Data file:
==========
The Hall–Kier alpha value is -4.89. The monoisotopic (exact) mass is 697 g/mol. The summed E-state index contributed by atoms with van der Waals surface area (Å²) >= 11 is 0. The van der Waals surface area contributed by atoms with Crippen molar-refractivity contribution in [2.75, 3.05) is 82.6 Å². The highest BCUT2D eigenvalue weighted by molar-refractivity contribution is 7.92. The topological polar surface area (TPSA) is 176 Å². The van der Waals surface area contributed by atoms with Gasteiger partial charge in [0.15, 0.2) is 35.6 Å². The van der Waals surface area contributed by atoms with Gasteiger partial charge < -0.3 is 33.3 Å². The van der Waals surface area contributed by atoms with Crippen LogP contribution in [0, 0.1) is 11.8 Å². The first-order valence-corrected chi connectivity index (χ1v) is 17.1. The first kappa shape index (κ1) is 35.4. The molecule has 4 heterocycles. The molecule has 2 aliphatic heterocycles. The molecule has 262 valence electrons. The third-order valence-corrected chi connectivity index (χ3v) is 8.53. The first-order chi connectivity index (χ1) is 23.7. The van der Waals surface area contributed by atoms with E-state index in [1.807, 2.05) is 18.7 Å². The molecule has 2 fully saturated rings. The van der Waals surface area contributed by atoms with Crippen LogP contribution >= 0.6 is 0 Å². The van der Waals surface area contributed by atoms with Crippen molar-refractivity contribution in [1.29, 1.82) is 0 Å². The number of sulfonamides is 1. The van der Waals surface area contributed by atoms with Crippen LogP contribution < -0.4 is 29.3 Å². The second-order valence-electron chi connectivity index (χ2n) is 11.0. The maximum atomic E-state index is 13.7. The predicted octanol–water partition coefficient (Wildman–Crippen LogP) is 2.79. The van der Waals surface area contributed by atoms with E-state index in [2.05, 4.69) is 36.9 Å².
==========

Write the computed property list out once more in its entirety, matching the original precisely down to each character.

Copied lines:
The Hall–Kier alpha value is -4.89. The monoisotopic (exact) mass is 697 g/mol. The summed E-state index contributed by atoms with van der Waals surface area (Å²) >= 11 is 0. The van der Waals surface area contributed by atoms with Crippen molar-refractivity contribution in [2.75, 3.05) is 82.6 Å². The highest BCUT2D eigenvalue weighted by molar-refractivity contribution is 7.92. The topological polar surface area (TPSA) is 176 Å². The van der Waals surface area contributed by atoms with Gasteiger partial charge in [0.15, 0.2) is 35.6 Å². The van der Waals surface area contributed by atoms with Gasteiger partial charge < -0.3 is 33.3 Å². The van der Waals surface area contributed by atoms with Crippen LogP contribution in [0, 0.1) is 11.8 Å². The first-order valence-corrected chi connectivity index (χ1v) is 17.1. The first kappa shape index (κ1) is 35.4. The molecule has 4 heterocycles. The molecule has 2 aliphatic heterocycles. The molecule has 262 valence electrons. The third-order valence-corrected chi connectivity index (χ3v) is 8.53. The first-order chi connectivity index (χ1) is 23.7. The van der Waals surface area contributed by atoms with E-state index in [1.807, 2.05) is 18.7 Å². The molecule has 2 fully saturated rings. The van der Waals surface area contributed by atoms with Crippen LogP contribution >= 0.6 is 0 Å². The van der Waals surface area contributed by atoms with Crippen molar-refractivity contribution in [1.29, 1.82) is 0 Å². The number of sulfonamides is 1. The van der Waals surface area contributed by atoms with Crippen LogP contribution < -0.4 is 29.3 Å². The second-order valence-electron chi connectivity index (χ2n) is 11.0. The maximum atomic E-state index is 13.7. The predicted octanol–water partition coefficient (Wildman–Crippen LogP) is 2.79. The van der Waals surface area contributed by atoms with E-state index in [2.05, 4.69) is 36.9 Å².